We strongly disagree that the appeals committee did not have the power to correct this mistake. The point of this process was not to use a formula to reach a conclusion, but to bring the benefit of consideration and judgement to achieve consistency with its final decision.

We know our dedicated Mizzou fans will help us right this wrong by filling the stands and rooting for our Tigers. We deeply appreciate the outpouring of support from every corner of the state and Tiger fans around the country who united behind Mizzou and our student-athletes who proudly wear the Black & Gold.

Statement from Mun Choi, President of the UM System

“I could not be more upset with this decision. Mizzou supporters across the state and nation have every reason to be outraged, and college sports fans across the country should be concerned about this decision.

“I know that Mizzou’s Chancellor Alexander Cartwright, Athletics Director Jim Sterk and the coaches have done everything in their power to cooperate with the NCAA. Most of all, this decision hurts our students who have continued to give their absolute best on and off the field during this entire process.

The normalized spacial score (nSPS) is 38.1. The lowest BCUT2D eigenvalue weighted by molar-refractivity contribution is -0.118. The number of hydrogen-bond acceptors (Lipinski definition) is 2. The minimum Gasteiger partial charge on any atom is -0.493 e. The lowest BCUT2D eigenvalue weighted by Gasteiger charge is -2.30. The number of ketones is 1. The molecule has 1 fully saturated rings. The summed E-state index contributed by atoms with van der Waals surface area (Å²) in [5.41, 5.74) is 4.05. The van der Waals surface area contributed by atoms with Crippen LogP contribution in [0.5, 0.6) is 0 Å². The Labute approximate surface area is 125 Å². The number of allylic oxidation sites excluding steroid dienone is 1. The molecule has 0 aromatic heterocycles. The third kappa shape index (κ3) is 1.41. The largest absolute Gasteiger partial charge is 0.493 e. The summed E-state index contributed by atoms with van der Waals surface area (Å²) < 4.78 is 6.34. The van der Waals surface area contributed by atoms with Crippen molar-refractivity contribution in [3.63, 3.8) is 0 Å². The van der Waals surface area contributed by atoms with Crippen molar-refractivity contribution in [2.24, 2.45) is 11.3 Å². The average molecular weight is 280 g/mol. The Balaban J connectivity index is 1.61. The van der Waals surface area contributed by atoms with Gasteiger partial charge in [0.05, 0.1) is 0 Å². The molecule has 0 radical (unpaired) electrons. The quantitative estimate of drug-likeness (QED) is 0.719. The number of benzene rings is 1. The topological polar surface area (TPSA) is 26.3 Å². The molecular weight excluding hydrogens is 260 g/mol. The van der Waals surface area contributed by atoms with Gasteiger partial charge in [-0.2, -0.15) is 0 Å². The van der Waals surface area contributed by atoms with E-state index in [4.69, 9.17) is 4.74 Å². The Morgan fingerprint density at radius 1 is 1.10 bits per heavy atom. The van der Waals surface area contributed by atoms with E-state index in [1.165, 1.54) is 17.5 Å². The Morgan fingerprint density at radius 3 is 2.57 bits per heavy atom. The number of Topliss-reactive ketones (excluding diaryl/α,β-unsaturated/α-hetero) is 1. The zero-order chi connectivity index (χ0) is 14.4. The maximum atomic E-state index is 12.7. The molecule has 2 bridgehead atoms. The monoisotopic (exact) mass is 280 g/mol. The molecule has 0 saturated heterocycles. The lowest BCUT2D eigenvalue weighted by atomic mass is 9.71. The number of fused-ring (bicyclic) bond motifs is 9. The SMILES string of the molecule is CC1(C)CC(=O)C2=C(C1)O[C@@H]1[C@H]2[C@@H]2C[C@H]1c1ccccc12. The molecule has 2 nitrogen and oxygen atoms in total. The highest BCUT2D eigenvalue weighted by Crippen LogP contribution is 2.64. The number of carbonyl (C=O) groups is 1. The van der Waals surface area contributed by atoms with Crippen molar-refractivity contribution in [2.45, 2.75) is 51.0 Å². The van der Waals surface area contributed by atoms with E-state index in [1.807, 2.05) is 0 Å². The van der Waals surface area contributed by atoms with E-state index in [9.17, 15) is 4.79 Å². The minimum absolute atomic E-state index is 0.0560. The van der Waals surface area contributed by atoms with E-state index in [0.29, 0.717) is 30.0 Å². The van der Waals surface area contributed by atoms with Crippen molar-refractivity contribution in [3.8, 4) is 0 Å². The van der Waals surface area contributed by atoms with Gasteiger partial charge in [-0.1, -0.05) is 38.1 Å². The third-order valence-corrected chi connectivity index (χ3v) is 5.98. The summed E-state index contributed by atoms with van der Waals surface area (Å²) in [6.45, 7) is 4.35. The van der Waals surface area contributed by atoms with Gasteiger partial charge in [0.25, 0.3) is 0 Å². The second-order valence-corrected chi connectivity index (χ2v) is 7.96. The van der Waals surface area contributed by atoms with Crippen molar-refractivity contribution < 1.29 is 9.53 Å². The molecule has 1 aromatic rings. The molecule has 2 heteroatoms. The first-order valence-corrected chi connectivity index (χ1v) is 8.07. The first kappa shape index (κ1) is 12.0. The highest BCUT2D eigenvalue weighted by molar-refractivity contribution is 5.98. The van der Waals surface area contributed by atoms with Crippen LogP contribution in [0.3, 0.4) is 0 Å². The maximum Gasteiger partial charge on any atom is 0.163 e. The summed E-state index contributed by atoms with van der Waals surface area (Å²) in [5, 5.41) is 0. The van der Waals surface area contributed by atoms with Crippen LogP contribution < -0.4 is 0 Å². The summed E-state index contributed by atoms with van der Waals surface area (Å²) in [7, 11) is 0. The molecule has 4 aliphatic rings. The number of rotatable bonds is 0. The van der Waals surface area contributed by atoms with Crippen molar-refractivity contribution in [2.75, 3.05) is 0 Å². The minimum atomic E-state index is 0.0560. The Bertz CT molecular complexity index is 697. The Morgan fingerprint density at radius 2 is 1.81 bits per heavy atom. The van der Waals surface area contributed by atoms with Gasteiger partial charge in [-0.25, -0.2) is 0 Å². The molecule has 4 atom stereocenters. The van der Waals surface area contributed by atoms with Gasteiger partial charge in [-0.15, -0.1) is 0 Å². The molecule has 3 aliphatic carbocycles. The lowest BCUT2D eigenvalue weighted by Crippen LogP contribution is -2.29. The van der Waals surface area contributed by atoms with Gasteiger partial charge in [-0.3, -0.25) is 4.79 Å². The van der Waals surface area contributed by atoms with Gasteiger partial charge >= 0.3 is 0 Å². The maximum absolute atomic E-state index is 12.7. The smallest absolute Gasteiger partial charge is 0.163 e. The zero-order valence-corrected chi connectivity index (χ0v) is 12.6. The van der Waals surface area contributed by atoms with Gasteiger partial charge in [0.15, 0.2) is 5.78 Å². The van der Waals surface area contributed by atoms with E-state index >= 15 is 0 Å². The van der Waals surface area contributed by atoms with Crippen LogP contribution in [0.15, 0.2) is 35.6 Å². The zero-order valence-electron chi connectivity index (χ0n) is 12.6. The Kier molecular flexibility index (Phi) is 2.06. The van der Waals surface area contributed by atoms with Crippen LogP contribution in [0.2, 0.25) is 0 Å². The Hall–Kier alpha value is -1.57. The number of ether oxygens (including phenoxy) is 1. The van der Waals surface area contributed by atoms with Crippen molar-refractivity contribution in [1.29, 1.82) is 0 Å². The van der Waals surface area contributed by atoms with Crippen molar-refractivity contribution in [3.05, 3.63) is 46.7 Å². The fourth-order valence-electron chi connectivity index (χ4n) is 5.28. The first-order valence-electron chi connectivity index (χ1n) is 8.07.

“We are very so grateful for the support of our fans, elected officials and community as we fought these unjust sanctions. We will continue to instill and live by our Missouri values of hard work and accountability. These values are what make the University of Missouri a special place.”

Statement from Jon Sundvold, Chair of the UM Board of Curators

“The NCAA enforcement system is broken. This decision hurts student-athletes who had nothing to do with the actions uncovered and who put 110% into everything they do – their schoolwork, their practice time, their dedication to this great institution. They have put their belief into a system that should reward good behavior and discipline poor actions. Instead, we’re seeing the reverse happen, and it sets a dangerous precedent.